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United States District Court, Southern District of New York

November 19, 1991


The opinion of the court was delivered by: Keenan, District Judge.



The Court will give a limiting instruction on the effect of FDA approval, and will take judicial notice of the Food Drug and Cosmetic Act in the charge to the jury.


Plaintiff seeks an order permitting the introduction at trial of the former testimony of two doctors, Dr. Paula Fives-Taylor and Dr. Channing Robertson, given during the trial of Kociemba v. G.D. Searle & Co. (Civ. No. 3-85-1599), another products liability suit involving the Cu-7. Federal Rule of Evidence 804, which provides exceptions to the rule against hearsay, governs this request. Rule 804(b)(1) permits the introduction of former testimony where the declarant is unavailable and the testimony was given "as a witness at another hearing of the same or a different proceeding . . . if the party against whom the testimony is now offered . . . had an opportunity and similar motive to develop the testimony by direct, cross, or redirect examination." Rule 804(a) defines "unavailability" as including situations where the declarant is "absent from the hearing and the proponent of a statement has been unable to
procure the declarant's attendance . . . by process or other reasonable means."

Plaintiff asserts that efforts were made to arrange for the trial testimony of Drs. Fives-Taylor and Robertson, but that both doctors declined to testify. Plaintiff does not explain why the doctors declined. Further, plaintiff failed to forward to the Court explanatory affidavits from the doctors that plaintiff cited in her motion papers and pledged to furnish. More troublesome, plaintiff's representation that the doctors are unavailable is hardly current. In fact, there is no indication that plaintiff ever renewed her request that they testify in the year since they declined, nor is there anything to suggest that they remain unavailable.

Even were the doctors still unavailable, their former testimony must still satisfy the requirements of Rule 804(b)(1). Specifically, the party against whom the testimony is offered must have had an opportunity and similar motive to cross-examine the witnesses. This does not appear to be the case, however. The facts of the case at bar differ from those in Kociemba in two significant respects.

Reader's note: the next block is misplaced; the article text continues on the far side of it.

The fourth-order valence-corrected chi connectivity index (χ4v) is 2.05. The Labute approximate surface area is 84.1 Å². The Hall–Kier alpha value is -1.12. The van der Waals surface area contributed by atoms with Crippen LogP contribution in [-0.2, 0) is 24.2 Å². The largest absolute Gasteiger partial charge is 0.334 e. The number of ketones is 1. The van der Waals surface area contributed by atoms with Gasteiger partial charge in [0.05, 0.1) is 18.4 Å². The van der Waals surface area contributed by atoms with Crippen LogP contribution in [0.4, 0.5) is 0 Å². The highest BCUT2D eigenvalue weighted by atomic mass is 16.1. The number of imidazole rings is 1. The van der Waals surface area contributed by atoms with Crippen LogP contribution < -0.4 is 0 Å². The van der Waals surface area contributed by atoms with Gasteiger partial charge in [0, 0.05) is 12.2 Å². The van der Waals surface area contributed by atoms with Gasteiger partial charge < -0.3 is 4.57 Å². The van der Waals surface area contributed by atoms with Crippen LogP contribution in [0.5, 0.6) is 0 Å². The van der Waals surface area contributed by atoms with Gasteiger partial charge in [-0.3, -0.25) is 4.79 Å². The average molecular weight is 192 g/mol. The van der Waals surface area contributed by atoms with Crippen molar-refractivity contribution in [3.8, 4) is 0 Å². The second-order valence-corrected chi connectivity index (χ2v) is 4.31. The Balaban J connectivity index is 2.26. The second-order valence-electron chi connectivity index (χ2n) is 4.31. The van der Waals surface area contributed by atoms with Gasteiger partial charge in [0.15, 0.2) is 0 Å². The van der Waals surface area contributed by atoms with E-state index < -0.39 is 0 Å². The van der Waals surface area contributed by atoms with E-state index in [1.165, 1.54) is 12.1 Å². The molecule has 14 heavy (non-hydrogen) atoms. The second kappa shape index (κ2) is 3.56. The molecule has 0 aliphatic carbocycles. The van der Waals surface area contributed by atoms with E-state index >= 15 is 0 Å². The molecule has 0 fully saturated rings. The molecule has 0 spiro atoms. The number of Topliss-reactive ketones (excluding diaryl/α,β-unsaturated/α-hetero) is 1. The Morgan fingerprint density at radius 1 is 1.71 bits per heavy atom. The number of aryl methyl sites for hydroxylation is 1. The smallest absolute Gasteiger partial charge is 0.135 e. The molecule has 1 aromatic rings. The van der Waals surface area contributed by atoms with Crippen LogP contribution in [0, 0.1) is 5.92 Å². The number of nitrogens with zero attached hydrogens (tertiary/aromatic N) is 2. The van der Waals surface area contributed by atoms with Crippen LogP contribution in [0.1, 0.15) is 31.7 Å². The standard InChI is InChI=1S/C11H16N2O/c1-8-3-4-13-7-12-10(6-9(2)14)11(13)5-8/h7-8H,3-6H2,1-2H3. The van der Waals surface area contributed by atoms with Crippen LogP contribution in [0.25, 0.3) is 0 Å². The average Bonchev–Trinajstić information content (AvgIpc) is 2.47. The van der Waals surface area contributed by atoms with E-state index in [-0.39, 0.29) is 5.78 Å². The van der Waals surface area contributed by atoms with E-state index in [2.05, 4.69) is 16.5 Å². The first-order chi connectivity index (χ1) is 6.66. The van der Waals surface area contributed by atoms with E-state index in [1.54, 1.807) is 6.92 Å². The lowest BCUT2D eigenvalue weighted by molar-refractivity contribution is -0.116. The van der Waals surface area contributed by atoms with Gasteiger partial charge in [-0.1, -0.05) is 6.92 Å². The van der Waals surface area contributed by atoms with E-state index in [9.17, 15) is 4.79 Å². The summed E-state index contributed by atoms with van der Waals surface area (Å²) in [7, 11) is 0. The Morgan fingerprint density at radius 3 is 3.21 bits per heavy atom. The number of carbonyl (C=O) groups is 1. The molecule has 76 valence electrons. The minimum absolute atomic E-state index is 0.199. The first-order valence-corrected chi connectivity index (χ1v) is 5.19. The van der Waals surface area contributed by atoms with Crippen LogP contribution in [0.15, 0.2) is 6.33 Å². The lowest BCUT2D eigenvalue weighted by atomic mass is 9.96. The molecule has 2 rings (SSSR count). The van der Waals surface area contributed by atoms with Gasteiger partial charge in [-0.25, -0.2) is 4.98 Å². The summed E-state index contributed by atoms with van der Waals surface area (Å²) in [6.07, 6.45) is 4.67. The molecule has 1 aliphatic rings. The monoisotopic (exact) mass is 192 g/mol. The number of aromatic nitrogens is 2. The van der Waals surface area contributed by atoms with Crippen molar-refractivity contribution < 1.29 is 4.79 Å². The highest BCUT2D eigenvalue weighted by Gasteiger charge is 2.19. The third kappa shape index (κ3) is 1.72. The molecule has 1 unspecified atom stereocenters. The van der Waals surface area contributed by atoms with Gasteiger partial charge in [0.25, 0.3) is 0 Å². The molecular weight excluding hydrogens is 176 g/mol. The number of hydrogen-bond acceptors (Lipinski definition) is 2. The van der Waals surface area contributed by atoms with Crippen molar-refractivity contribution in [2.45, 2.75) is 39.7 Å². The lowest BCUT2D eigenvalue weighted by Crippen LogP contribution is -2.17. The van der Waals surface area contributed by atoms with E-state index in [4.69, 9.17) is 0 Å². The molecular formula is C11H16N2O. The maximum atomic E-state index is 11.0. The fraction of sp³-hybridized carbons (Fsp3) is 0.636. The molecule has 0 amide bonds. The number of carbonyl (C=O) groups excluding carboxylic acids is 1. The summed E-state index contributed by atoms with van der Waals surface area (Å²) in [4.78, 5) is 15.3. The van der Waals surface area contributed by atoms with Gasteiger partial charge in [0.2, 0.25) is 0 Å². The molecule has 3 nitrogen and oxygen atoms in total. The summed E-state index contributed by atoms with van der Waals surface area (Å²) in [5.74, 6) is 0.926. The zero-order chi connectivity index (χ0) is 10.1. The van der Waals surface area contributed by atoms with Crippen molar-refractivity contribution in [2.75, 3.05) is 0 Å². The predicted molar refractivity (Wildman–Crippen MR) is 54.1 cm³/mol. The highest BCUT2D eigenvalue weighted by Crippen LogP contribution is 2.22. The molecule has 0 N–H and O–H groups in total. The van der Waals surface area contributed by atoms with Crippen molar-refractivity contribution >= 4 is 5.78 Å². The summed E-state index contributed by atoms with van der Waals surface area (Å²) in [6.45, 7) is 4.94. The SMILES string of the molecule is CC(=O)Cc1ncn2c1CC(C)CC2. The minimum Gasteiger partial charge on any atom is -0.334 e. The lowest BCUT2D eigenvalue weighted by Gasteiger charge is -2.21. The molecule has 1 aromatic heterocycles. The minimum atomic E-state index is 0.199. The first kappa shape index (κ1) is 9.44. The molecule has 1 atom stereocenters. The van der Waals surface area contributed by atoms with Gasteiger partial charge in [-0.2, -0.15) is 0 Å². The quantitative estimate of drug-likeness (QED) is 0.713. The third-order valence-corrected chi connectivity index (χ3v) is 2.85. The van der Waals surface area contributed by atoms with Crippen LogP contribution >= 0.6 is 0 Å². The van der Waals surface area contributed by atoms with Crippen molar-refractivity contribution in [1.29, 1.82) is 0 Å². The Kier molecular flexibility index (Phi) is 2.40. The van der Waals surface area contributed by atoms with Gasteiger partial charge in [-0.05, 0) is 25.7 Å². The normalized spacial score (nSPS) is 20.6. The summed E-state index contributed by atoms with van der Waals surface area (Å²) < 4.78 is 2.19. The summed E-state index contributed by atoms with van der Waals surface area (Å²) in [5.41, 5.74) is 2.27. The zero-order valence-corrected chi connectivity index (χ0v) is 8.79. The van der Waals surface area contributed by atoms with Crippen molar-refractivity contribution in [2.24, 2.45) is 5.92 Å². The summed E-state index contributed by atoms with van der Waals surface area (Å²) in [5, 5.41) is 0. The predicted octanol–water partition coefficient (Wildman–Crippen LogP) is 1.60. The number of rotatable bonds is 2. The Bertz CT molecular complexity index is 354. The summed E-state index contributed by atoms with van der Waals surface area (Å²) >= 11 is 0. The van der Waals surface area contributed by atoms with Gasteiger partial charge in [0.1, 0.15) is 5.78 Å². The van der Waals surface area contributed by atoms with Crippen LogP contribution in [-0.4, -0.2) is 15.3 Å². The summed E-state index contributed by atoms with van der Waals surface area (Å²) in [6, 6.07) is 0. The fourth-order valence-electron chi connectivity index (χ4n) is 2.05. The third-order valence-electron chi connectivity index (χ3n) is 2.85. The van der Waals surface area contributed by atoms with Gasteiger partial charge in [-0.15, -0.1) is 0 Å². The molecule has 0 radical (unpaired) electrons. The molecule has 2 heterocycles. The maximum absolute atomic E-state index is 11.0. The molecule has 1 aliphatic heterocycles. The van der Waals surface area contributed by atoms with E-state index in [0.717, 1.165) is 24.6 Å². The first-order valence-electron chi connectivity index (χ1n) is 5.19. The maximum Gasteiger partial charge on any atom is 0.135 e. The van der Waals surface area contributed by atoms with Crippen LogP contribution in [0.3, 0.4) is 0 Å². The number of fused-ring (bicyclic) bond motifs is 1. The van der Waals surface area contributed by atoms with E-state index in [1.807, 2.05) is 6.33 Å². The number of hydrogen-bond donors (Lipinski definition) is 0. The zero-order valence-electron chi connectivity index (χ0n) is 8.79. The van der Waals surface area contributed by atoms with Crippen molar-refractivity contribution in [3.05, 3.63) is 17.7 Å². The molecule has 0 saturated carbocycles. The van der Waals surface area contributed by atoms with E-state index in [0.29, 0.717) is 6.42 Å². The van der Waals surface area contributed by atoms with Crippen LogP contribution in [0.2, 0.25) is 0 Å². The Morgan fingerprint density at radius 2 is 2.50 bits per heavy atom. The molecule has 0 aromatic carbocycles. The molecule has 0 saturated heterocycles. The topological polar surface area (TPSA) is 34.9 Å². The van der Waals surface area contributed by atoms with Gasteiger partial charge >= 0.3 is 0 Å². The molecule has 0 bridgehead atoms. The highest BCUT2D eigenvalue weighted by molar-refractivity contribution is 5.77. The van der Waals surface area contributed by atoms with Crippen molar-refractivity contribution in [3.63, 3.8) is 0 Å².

First, Mrs. Hoppe and the plaintiff in Kociemba were exposed to the Cu-7 for different periods of time: Mrs. Hoppe for eleven months, Mrs. Kociemba for eighteen. This distinction bears on the issue of product deterioration and its potential effect on the plaintiffs. In Kociemba, Dr. Fives-Taylor's testimony was limited to those Cu-7 IUDs that had been used for the period of time Mrs. Kociemba had used her Cu-7. As defendant observes, the rationale for this limitation of testimony was that "product 'deterioration' which might have occurred during a period after the plaintiff stopped using the product was not relevant." Opp.Mem. at 10. This rationale is persuasive, and leads to the conclusion that neither Dr. Fives-Taylor's Kociemba testimony about 18-month old Cu-7s, nor Dr. Robertson's microscopic photographs of Cu-7s older than eleven months, is relevant in this case.

A second distinction between this case and Kociemba is that this case suggests rather unusual facts that may well be advanced to explain Mrs. Hoppe's infertility and pelvic inflammatory disease. There is no indication that in Kociemba Searle would have had reason to cross-examine Dr. Fives-Taylor or Dr. Robertson about the bearing of these unusual facts on the issue of causation.

Other issues similarly suggest that Searle may not have had a similar motive and opportunity to cross-examine the witnesses in Kociemba. First, Searle asserts that it has obtained impeachment evidence since the doctors testified in Kociemba in 1988. See Opp.Mem. at 8-9. Among other things, Dr. Fives-Taylor was found to have misrepresented material during her testimony, resulting in the Kociemba Court's subsequently striking all of her testimony on the significance of copper's presence in the Cu-7. See Kociemba v. G.D. Searle & Co., 707 F. Supp. 1517, 1529 (D.Minn. 1989); Trial Transcript (Civ. 3-85-1599) Aug. 22, 1988; Opp.Mem. at 8-9. Second, Searle asserts that current scientific and medical literature provides material that Searle would have used to challenge these experts' credibility, but could not because the information was not yet available.

That Searle therefore did not have a similar motive to cross-examine these experts in Kociemba is not in itself dispositive on the issue of admitting their former testimony. The fact that they have not had an opportunity to depose them in the context of this case, however, militates in favor of excluding the testimony. In Rutledge v. Electric Hose & Rubber Co., 327 F. Supp. 1267 (C.D.Cal. 1971), aff'd, 511 F.2d 668 (9th Cir. 1975), the plaintiff sought to admit the former testimony of witnesses that he had not deposed, despite their apparent availability for out-of-state depositions. The Court denied plaintiff's request on the ground that the witness was not unavailable. See id. at 1271. In a recent Cu-7 case, the court took a similar approach, refusing to allow plaintiff to read the prior testimony of Dr. Fives-Taylor or of Dr. Robertson without having first produced them for deposition during discovery. See Hallich v. G.D. Searle & Co., C6-89-0500 (7th Dist. Minn.) (bench opinion). As defendant convincingly argues, that ruling "implicitly recognized Searle's lack of prior motive and opportunity to cross-examine these witnesses on issues peculiar to the case in which their testimony was being offered." Opp. Mem. at 9.